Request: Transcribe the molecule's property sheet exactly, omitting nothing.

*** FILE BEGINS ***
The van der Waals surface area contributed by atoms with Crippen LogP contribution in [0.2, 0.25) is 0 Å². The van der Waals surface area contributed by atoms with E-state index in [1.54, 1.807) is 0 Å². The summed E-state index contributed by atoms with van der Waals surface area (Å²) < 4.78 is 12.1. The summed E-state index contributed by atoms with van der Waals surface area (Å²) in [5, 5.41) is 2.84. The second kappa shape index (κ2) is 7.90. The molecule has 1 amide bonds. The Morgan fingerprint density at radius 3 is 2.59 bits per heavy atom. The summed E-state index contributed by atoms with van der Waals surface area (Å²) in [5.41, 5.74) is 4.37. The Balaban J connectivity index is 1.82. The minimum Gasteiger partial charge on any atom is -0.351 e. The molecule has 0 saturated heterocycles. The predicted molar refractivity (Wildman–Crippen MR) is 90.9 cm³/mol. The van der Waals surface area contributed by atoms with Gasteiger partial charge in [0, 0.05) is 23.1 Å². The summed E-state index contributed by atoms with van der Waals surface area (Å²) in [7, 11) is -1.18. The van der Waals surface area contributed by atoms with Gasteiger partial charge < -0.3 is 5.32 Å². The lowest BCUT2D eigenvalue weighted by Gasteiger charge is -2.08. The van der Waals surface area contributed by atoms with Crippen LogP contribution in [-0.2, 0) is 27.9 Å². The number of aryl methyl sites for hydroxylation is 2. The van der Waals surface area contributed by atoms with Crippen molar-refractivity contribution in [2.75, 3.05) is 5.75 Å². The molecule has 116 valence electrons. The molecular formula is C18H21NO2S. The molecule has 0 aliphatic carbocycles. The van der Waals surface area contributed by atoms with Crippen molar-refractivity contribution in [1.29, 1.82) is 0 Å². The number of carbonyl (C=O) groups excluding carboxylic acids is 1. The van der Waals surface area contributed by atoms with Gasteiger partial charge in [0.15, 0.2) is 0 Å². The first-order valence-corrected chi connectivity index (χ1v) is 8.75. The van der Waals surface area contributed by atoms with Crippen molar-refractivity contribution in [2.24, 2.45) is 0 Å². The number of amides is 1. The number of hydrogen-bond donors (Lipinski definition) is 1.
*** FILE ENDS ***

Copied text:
The van der Waals surface area contributed by atoms with Crippen LogP contribution in [0.2, 0.25) is 0 Å². The van der Waals surface area contributed by atoms with E-state index in [1.54, 1.807) is 0 Å². The summed E-state index contributed by atoms with van der Waals surface area (Å²) < 4.78 is 12.1. The summed E-state index contributed by atoms with van der Waals surface area (Å²) in [5, 5.41) is 2.84. The second kappa shape index (κ2) is 7.90. The molecule has 1 amide bonds. The Morgan fingerprint density at radius 3 is 2.59 bits per heavy atom. The summed E-state index contributed by atoms with van der Waals surface area (Å²) in [5.41, 5.74) is 4.37. The Balaban J connectivity index is 1.82. The minimum Gasteiger partial charge on any atom is -0.351 e. The molecule has 0 saturated heterocycles. The predicted molar refractivity (Wildman–Crippen MR) is 90.9 cm³/mol. The van der Waals surface area contributed by atoms with Gasteiger partial charge in [0, 0.05) is 23.1 Å². The summed E-state index contributed by atoms with van der Waals surface area (Å²) in [7, 11) is -1.18. The van der Waals surface area contributed by atoms with Gasteiger partial charge < -0.3 is 5.32 Å². The lowest BCUT2D eigenvalue weighted by Gasteiger charge is -2.08. The van der Waals surface area contributed by atoms with Crippen LogP contribution in [-0.2, 0) is 27.9 Å². The number of aryl methyl sites for hydroxylation is 2. The van der Waals surface area contributed by atoms with Crippen molar-refractivity contribution in [2.75, 3.05) is 5.75 Å². The molecule has 116 valence electrons. The molecular formula is C18H21NO2S. The molecule has 0 aliphatic carbocycles. The van der Waals surface area contributed by atoms with Crippen molar-refractivity contribution in [1.29, 1.82) is 0 Å². The number of carbonyl (C=O) groups excluding carboxylic acids is 1. The van der Waals surface area contributed by atoms with Gasteiger partial charge in [0.15, 0.2) is 0 Å². The first-order valence-corrected chi connectivity index (χ1v) is 8.75. The van der Waals surface area contributed by atoms with Crippen molar-refractivity contribution in [2.24, 2.45) is 0 Å². The number of amides is 1. The number of hydrogen-bond donors (Lipinski definition) is 1.